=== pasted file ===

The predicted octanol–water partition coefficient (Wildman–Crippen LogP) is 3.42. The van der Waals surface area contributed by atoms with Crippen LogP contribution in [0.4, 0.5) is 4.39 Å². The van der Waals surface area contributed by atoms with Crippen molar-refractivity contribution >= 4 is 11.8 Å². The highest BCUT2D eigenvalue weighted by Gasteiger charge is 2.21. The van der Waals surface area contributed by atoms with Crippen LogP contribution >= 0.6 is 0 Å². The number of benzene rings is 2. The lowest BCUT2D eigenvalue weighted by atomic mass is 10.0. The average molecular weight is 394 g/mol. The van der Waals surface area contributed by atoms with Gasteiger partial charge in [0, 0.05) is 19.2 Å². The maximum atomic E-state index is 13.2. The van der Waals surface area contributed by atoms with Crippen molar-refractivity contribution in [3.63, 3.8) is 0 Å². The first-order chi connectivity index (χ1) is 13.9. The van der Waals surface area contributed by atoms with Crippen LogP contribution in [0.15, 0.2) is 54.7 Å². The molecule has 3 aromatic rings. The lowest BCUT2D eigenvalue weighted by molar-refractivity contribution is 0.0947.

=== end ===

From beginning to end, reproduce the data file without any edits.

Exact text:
The predicted octanol–water partition coefficient (Wildman–Crippen LogP) is 3.42. The van der Waals surface area contributed by atoms with Crippen LogP contribution in [0.4, 0.5) is 4.39 Å². The van der Waals surface area contributed by atoms with Crippen molar-refractivity contribution >= 4 is 11.8 Å². The highest BCUT2D eigenvalue weighted by Gasteiger charge is 2.21. The van der Waals surface area contributed by atoms with Crippen LogP contribution >= 0.6 is 0 Å². The number of benzene rings is 2. The lowest BCUT2D eigenvalue weighted by atomic mass is 10.0. The average molecular weight is 394 g/mol. The van der Waals surface area contributed by atoms with Gasteiger partial charge in [0, 0.05) is 19.2 Å². The maximum atomic E-state index is 13.2. The van der Waals surface area contributed by atoms with Crippen molar-refractivity contribution in [3.63, 3.8) is 0 Å². The first-order chi connectivity index (χ1) is 13.9. The van der Waals surface area contributed by atoms with Crippen LogP contribution in [0.15, 0.2) is 54.7 Å². The molecule has 3 aromatic rings. The lowest BCUT2D eigenvalue weighted by molar-refractivity contribution is 0.0947.